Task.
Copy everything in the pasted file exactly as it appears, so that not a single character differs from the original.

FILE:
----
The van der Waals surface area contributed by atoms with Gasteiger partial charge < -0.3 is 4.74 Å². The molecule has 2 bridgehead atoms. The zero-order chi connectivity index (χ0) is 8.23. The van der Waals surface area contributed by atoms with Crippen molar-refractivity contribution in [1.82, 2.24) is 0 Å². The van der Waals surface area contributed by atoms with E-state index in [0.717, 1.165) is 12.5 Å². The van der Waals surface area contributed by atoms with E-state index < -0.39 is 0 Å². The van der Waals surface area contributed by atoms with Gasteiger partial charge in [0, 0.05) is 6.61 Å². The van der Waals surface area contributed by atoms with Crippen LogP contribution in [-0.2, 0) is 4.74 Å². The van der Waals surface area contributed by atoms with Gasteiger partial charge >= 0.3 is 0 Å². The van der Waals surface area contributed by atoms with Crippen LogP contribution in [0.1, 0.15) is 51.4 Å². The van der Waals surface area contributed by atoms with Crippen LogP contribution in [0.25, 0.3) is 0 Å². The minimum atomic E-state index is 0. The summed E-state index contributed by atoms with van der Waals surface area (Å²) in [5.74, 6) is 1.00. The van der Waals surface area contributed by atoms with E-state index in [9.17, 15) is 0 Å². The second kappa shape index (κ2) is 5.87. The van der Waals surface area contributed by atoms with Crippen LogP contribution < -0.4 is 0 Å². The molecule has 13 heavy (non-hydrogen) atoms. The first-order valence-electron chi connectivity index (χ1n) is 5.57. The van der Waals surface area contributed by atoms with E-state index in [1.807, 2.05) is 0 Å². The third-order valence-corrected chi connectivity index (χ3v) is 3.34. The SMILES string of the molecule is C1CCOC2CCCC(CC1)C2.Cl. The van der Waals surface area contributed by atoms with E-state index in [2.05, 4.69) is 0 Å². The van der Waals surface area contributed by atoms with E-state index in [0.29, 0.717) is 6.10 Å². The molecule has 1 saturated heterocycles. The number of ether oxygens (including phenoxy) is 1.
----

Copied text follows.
The van der Waals surface area contributed by atoms with Gasteiger partial charge < -0.3 is 4.74 Å². The molecule has 2 bridgehead atoms. The zero-order chi connectivity index (χ0) is 8.23. The van der Waals surface area contributed by atoms with Crippen molar-refractivity contribution in [1.82, 2.24) is 0 Å². The van der Waals surface area contributed by atoms with E-state index in [0.717, 1.165) is 12.5 Å². The van der Waals surface area contributed by atoms with E-state index < -0.39 is 0 Å². The van der Waals surface area contributed by atoms with Gasteiger partial charge in [0, 0.05) is 6.61 Å². The van der Waals surface area contributed by atoms with Crippen LogP contribution in [-0.2, 0) is 4.74 Å². The van der Waals surface area contributed by atoms with Gasteiger partial charge >= 0.3 is 0 Å². The van der Waals surface area contributed by atoms with Crippen LogP contribution in [0.1, 0.15) is 51.4 Å². The van der Waals surface area contributed by atoms with Crippen LogP contribution in [0.25, 0.3) is 0 Å². The minimum atomic E-state index is 0. The summed E-state index contributed by atoms with van der Waals surface area (Å²) in [5.74, 6) is 1.00. The van der Waals surface area contributed by atoms with E-state index in [9.17, 15) is 0 Å². The second kappa shape index (κ2) is 5.87. The van der Waals surface area contributed by atoms with Crippen LogP contribution < -0.4 is 0 Å². The molecule has 13 heavy (non-hydrogen) atoms. The first-order valence-electron chi connectivity index (χ1n) is 5.57. The van der Waals surface area contributed by atoms with E-state index in [1.807, 2.05) is 0 Å². The third-order valence-corrected chi connectivity index (χ3v) is 3.34. The SMILES string of the molecule is C1CCOC2CCCC(CC1)C2.Cl. The van der Waals surface area contributed by atoms with E-state index in [2.05, 4.69) is 0 Å². The van der Waals surface area contributed by atoms with E-state index in [0.29, 0.717) is 6.10 Å². The molecule has 1 saturated heterocycles. The number of ether oxygens (including phenoxy) is 1.